Expressing preconditions with invariants of parameter types

Everyone who has read Scott Meyer’s books knows: it is a good idea to make your code easy to use correctly and difficult to use incorrectly. In this light, we may be able to improve on the ifs we routinely use to check our functions’ preconditions.

The basic idea is to remove all the ifs that check for error conditions at the beginning of your function’s body by providing type parameters that already give sufficiently strong guarantees.

Things to look out for

If you think this sounds like a good idea and you want to try it out, here are some telltale signs when you might be able to remove error checking responsibility from your functions.

Explicit checks for errors

You actually find ifs checking for error conditions:

Say you have a  rectangle class whose invariant guarantees that upper_left and lower_right live up to their names. Then you could change the implementation to:

Although the above example is a bit academic and a more sophisticated implementation of paint_rectangle could make sense of all combinations of integers passed to it, there is no good reason to leave this responsibility to paint_rectangle.

Strings as function parameters

Ok, before you gasp. Of course having a std::string as a parameter is not neccessarily bad, especially when your parameter actually represents an arbitrary text. Many times, however,  std::string is used as a URL, an email address, or a file path. In these cases, a more specialized type makes sense. Passing an arbitrary  string instead of an email address is likely to result in an error which could have been caught by the type system.  std::string is kind of a swiss army knife, since it can hold almost any information, but do not let std::string subvert type safety.

The function throws invalid_argument exceptions

In some cases your function might explicitly throw a std::invalid_argument exception. In this case, you should ask yourself if you could introduce a meaningful type to avoid this code path. “No” may be a perfectly valid answer, but you should at least be suspicious and think about it for a moment.

Benefits

I observed the following benefits to the code base when using expressing preconditions with specialized types:

  • Functions become more cohesive, since the responsibility of verifying the preconditions is removed from the function body and expressed in its parameter’s type.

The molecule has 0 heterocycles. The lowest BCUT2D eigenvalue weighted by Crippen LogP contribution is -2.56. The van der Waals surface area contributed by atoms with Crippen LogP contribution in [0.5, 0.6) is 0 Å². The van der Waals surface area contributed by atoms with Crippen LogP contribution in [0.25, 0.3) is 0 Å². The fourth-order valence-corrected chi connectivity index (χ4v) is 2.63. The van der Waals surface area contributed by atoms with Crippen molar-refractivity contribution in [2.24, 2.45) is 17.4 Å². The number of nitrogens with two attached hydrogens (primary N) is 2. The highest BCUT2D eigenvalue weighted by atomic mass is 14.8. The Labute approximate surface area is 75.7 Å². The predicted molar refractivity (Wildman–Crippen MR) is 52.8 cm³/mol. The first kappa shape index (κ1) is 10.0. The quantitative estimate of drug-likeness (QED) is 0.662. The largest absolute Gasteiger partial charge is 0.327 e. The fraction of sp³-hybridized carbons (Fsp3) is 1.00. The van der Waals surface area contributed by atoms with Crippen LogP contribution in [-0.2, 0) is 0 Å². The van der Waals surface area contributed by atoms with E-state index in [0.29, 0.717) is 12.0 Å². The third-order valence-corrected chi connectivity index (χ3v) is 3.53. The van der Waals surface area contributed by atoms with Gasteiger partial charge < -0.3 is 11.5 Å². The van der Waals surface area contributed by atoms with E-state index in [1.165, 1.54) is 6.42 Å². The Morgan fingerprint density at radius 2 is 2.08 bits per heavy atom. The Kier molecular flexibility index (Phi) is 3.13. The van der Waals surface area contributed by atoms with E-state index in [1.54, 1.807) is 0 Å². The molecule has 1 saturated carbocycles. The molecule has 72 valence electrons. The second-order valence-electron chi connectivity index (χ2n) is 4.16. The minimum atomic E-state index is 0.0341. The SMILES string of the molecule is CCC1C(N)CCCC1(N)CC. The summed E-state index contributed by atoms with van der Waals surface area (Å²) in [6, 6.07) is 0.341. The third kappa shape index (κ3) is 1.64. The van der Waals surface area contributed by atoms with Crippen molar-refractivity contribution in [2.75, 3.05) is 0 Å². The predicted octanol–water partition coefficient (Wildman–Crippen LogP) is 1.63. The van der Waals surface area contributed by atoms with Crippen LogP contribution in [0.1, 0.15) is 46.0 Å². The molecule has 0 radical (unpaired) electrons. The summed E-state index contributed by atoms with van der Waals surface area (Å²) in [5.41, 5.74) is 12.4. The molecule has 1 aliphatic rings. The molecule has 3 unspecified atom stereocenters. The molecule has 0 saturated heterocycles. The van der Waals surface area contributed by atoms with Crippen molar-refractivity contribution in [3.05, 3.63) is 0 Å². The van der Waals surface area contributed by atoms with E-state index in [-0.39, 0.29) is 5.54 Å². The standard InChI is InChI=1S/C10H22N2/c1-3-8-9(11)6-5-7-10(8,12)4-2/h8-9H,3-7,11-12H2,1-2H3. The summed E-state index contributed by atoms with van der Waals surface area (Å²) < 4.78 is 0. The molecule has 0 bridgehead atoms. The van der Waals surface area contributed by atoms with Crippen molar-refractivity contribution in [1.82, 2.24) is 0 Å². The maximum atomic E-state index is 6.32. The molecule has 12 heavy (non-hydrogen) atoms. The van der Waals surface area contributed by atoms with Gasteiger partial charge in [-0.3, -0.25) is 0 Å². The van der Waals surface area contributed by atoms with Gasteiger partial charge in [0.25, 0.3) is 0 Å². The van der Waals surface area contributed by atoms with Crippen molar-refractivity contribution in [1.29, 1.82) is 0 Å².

• You need less test code. Think about two functions taking an email address. If their parameter type happens to be a  std::string, you need to test the behaviour of both functions for invalid email addresses (like “Hello I’m not an email address”). If on the other side you have an  email type constructed from a string, you need only to test this constructor once.
  • You can sometimes give noexcept guarantees which you otherwise could not. This is in part because you can remove error checks from the function body, but even more often (at least in my experience) because you need a lot less string operations of which most allocate memory and may fail.
  • Often your code gets more efficient along the way. When the same instance is used as an argument in several function calls, the precondition does not have to be checked over and over again.

Thanks for reading this, let me hear your thoughts in the comments.

5 Replies to “Expressing preconditions with invariants of parameter types”

    1. Markus,
      but should we really throw exception in this case? In my understanding the caller violates precondition and thus it leads to UB.

      1. Hello Alex,
        thanks for your feedback. I fear I have to disagree with you. Here is my point of view:

        Depending on your requirements (e.g. real time, legacy code base wich is not exception safe, …) it does not alway have to be an exception. That being said, I would strongly discourage introducing undefined behaviour into your library or application, even in the case of an error.

        How would we even test, that a functions behaviour is undefined for a set of input variables? Well, we would not. Feels wrong already.

        Bugs causing undefined behaviour are usually a lot harder to find and reproduce. Someone might spend a lot of time to find a strange bug caused by two function arguments in the wrong order, instead of developing that new awesome feature. I do not like the thought of punishing users for mistakes and errors, but aim to support them by delivering robust libraries, which behave well in case of errors, and even deliver helpful debug messages.

        The only reason to omit a check for preconditions I can think of is performance. Thanks to branch prediction of modern CPUs if statements are laughable cheap. Please be careful if performance is your motivation to not assert your functions preconditions.

        Best regards, Markus

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